Turned On: Science, Sex and Robots
By Kate Devlin.
Published by Bloomsbury Sigma.
In 2005 an 8in stone phallus was discovered in a cave in Germany. It was not the first archaeological artificial penis to be excavated, but computer scientist and author Kate Devlin believes that, at 28,000 years old, it is “one of the oldest”. What she finds more amusing is that the dildo might have been invented over 20,000 years before the wheel.
Her first book charts the long history of the world of sex toys and “companions”. Devlin reminds us that Ovid’s story of Pygmalion, the sculptor who fell in love with his female ivory carving, was also one of the earliest examples of agalmatophilia — the sexual attraction to a doll, statue or mannequin. She goes on to cite 11 more examples of “statue sex” from the classics, all listed in a 1975 academic paper she unearthed that was charmingly entitled Perversions Ancient and Modern.
This just about sums up what to expect from Turned On, a fact-filled romp that reveals that having sex with inanimate objects is far from a uniquely modern indulgence. “If there’s one thing I’ve learnt from my background in archaeology, it’s that human behaviour isn’t all that changeable,” Devlin writes.
Industrialisation and our continued preoccupation with sex has turned the sculptures of yesteryear into the sex dolls and toys of today. But what of the ethics and taboos of having a “relationship” with these objects? Devlin concedes that throughout history, and until the present day, patriarchal society has deemed this more acceptable if you had a phallus of your own. In the 2013 Spike Jonze film Her, it certainly wasn’t a lonely woman who fell in love with her operating system.
Devlin takes against her colleague Dr David Levy’s prediction in his 2007 book Love and Sex with Robots that we’ll all be marrying them by 2025, and is instead more interested in the likelihood of being surrounded by “machines that might one day care for us and about us”.
Yet at the heart of her book lies the frustration that there are no credible walking, talking sex robots out there today, only sex dolls.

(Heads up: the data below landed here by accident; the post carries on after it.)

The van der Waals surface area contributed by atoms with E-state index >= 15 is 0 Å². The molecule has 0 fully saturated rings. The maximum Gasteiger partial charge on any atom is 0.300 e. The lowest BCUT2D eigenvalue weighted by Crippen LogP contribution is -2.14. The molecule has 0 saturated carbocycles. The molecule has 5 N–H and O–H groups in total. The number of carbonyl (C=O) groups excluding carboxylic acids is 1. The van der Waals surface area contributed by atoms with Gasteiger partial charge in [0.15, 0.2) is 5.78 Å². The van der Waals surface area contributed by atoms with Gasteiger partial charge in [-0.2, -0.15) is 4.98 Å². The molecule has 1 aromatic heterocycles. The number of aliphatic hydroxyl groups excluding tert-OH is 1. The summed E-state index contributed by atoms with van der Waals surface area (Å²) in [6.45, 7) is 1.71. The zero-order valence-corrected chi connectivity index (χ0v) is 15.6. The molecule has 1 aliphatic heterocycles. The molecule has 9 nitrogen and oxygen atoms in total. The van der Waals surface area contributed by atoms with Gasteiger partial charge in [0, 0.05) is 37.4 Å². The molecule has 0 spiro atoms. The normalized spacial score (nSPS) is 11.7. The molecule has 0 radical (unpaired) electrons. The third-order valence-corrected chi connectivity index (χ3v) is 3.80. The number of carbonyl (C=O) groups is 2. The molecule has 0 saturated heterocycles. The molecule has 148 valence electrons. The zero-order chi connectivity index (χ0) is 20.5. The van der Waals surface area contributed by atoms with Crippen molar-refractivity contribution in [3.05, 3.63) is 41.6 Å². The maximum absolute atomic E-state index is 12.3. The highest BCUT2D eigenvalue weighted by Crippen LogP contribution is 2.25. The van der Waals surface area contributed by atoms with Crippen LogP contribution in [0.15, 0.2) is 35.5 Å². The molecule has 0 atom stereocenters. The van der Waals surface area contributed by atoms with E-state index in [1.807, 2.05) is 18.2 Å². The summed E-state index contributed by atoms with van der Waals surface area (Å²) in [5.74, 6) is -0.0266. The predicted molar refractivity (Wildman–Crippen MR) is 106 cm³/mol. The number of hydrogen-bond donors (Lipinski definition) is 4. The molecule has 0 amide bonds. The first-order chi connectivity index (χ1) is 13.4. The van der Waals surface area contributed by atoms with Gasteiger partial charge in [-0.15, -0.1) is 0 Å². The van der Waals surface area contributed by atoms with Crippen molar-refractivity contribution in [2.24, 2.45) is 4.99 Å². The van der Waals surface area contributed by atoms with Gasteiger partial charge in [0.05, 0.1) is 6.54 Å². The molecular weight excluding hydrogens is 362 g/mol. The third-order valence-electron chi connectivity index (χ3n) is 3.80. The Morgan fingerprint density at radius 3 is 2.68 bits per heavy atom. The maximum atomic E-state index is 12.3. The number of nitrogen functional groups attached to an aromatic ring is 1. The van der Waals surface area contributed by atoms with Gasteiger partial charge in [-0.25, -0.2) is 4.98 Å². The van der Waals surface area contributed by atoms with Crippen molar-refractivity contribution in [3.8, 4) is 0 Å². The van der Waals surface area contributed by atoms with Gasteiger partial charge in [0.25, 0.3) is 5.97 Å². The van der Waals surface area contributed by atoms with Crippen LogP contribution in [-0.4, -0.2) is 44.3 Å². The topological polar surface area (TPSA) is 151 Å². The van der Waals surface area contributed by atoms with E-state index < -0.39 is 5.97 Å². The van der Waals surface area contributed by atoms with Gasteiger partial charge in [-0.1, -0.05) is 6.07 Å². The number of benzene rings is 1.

Filling the void are a handful of manufacturers in China, Japan and the United States, some of whom Devlin visits in a chapter entitled Silicone Valleys.
Here we meet Harmony (RRP $10,000) from RealDolls in California, who can turn her head, blink and move her lips to speak in a soft Scottish accent, but is literally dead from the neck down. She will arrive in an unlabelled crate — it’s suggested that neighbours are told she’s a “grandfather clock”.
Samantha is more lively. The product of a Spanish engineer called Sergi Santos, she has 11 sensors embedded in her body and boasts six modes, ranging from Family to Romantic to Sexual.
Will more sophisticated iterations of Sam and co one day mean an end to human relationships?
Again, Devlin thinks not. She believes the current “hyper-sexualised gynoids” will constitute a small market (of frankly sad and lonely men) and that “it seems more believable that care and companion robots could in the future have their intrinsic purpose extended to include sexual functions”.
For anyone interested in both sex and tech, Turned On is illuminating, witty and written with a wide open mind. Its audience is doubtlessly one curious to know if sex with a robot legally constitutes adultery (it doesn’t) or if Westworld — the hit TV series set in a futuristic park where robotic “hosts” act out the visitors’ fantasies — is achievable any time soon (it’s not).
Because the truth is this: a roundworm has 302 neurons or nerve cells. A cat has about 760m. We humans have 86 billion. “We don’t even fully understand the nervous system of the poor roundworm with their mere 302 neurons,” writes Devlin. “There is simply no way we can currently mimic all the vast complexities of the human brain in a computer.”
There isn’t a robot in the world that can currently make you a cup of tea, negotiate the stairs and deliver it to you in bed, never mind the trickier ask of facilitating a female orgasm.
For the foreseeable future it’s back to our human sex lives, however animated — or robotic — they may be.